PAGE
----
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Mr. Abhijeet Khandagale et al. / (IJAEST) INTERNATIONAL JOURNAL OF ADVANCED ENGINEERING SCIENCES AND TECHNOLOGIES Vol No. 3, Issue No. 1, 046 - 049

Communication Blackout: Causes and Measures Mr. Abhijeet Khandagale#1, Mr. Gaurav Gupta#2 Mechanical Engg., #2Assistant Systems Engineer

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G. H. Raisoni College Of Engineering, CRPF Gate, Digdoh Hills, Nagpur, Maharastra, India Tata Consultancy Services, Kenz-A, Powai, Mumbai..

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abhijeetkhan@gmail.com 2

gaurav39.g@tcs.com +91-97660723081 +91-94221767742 soaring, and produced northern lights so bright that people read newspapers by their light.

Keywords – Solar Cycle, Geomagnetic Storm, Satellite, Optical fiber, Laser P2P.

Solar storms are eruptions of energy and matter that escape from the sun and may head toward Earth, where even a weak storm can damage satellites and power grids, disrupting communications, the electric power supply and GPS. A single strong blast of “solar wind” can threaten national security, transportation, financial services and other essential functions.[2]

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The Sun follows a regular 11 (±1) year cycle from a minimum to maximum state of changing magnetic field marked by change in the number of sunspots. Some argue over the cycle to be a 22 (±2) year long, i.e. minimum to minimum. The Sun performs a cycle from a minimum to maximum solar activity which is observed using the basic and simplest parameter, the number of sunspots visible. During the maxima of this cycle, an high solar activity is observed. High radiation storms from the Sun consisting of super charged protons and other sub atomic particles occur in the space. These storms disturb the magnetic fields of planets and in cases even tear them apart. The Solar cycle was first discovered by Samuel H. Schwabe in 1843 over 17 years of observations. These studies were then compiled by Rudolf Wolf reconstructing the cycle back to 1745, the time when Galileo and other contemporaries first observed sunspots. The ongoing cycle which began in December 2008, 6 months late as predicted is expected to peak around August 2012 rather than the earlier prediction of March 2012. Its possible effects are on a rise already, the major being a blackout. The 1859 storm shorted out telegraph wires, causing fires in North America and Europe, sent readings of Earth’s magnetic field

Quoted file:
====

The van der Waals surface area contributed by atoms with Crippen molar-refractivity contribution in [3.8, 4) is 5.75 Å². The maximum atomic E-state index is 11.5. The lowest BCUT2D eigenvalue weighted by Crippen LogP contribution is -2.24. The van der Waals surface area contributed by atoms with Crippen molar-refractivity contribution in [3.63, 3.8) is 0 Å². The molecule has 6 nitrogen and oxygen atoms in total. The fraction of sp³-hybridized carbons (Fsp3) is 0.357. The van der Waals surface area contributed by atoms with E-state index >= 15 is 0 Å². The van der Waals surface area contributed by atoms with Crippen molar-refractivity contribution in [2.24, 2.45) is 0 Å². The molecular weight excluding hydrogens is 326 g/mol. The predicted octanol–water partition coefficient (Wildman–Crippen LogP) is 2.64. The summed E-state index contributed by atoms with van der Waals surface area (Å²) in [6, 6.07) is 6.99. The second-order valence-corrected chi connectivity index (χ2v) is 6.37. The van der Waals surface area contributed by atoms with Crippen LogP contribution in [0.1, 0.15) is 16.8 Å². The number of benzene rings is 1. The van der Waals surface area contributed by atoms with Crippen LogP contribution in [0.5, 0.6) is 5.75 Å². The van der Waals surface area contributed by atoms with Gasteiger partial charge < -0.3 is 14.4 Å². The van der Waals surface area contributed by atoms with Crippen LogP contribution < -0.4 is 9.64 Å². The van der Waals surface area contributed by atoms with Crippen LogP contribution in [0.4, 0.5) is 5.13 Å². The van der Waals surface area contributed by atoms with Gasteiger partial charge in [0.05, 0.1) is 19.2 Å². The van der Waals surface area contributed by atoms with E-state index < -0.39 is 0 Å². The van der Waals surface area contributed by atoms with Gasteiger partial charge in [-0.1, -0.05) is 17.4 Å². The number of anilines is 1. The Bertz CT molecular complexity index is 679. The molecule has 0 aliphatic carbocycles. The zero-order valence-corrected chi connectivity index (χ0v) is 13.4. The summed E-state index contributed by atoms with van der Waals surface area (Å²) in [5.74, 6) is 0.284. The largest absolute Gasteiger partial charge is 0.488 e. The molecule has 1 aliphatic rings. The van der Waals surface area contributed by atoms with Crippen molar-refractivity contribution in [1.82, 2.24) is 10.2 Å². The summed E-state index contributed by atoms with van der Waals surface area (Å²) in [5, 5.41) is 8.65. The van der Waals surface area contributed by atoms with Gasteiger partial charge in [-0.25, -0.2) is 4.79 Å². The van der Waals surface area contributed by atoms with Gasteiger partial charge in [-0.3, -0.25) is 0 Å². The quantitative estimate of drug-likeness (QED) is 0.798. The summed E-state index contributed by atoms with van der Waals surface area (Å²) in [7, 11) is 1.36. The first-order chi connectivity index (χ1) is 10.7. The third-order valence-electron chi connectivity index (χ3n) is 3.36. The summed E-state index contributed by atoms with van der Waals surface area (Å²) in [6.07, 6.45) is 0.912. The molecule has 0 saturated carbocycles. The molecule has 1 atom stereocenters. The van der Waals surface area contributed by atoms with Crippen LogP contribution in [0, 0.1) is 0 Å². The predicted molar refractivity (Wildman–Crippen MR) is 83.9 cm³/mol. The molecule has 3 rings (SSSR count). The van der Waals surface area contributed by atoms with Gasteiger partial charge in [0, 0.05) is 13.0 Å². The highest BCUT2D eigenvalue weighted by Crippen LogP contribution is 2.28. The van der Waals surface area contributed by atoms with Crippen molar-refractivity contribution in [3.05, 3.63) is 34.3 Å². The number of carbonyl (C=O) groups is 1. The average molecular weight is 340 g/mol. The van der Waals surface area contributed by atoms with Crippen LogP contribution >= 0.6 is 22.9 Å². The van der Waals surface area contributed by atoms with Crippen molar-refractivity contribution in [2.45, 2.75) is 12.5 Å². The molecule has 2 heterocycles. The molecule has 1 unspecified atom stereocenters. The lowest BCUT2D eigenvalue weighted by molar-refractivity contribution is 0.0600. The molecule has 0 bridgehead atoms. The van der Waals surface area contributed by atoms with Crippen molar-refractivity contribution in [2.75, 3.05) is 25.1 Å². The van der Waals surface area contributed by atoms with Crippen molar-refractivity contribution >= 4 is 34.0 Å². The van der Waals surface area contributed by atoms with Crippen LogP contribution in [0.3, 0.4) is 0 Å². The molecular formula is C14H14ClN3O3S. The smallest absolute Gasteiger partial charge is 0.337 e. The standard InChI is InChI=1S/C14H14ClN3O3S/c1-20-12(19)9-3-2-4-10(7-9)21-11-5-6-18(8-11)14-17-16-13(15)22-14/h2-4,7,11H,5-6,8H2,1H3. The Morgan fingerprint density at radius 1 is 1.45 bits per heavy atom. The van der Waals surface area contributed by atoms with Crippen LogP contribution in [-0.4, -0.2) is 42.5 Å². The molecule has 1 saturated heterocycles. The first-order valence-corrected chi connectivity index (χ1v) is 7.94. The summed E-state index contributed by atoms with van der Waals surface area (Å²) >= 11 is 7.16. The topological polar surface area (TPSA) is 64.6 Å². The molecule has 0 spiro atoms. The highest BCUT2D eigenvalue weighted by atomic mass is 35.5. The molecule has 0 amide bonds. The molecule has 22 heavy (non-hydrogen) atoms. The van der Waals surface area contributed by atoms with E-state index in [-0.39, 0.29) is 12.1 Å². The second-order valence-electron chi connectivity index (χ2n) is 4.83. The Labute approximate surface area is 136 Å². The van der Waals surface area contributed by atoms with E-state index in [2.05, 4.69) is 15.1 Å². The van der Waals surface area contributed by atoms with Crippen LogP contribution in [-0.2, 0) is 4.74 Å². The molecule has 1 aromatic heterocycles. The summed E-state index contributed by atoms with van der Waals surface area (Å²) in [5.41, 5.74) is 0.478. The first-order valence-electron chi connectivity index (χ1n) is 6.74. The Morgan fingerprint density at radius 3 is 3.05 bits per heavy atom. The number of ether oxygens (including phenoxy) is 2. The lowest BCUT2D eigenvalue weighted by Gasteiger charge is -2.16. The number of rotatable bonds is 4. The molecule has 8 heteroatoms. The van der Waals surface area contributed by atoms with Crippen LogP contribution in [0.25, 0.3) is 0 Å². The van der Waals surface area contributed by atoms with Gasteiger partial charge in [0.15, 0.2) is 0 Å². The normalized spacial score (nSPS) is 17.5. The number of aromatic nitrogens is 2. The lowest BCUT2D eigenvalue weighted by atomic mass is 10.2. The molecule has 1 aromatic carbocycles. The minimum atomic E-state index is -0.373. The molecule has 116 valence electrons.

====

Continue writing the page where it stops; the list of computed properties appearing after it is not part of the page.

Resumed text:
ISSN: 2230-7818

A recent report by the National Academy of Sciences found that if a storm that severe occurred today, it could cause $1-2 trillion in damages the first year and require four to 10 years for recovery, compared to $80-125 billion that resulted from Hurricane Katrina. [1]

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I. INTRODUCTION

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Abstract - This paper has its focus on the Solar Cycle 24, its effects, of which the title, Communication blackout is the major effect. This research is based on studies and observations of the previous cycles and their effects. The current cycle which peaks around August 2012, will have disastrous effects. I thus hereby suggest optical fibers along with lasers as a remedy for this communication blackout.

The recent communications network cannot be imagined without satellites; telephones, mobiles, satellite phones, internet data lines, all use satellites as a major part. During high radiation winds, these satellites will have to be switched off in order to minimize the effects. Thus a temporary communications link will be a must during this period of the blackout which is unknown. Using media which have little or no effect of radiation on them can be successfully used for this. Thus I propose using laser P2P links along with optical fibers. Suitable repeaters can be used in lower atmosphere (stratosphere) as the radiation levels will be less here. Our aim here is to provide a free space link in the higher atmosphere, along with optical domains on the terrestrial region.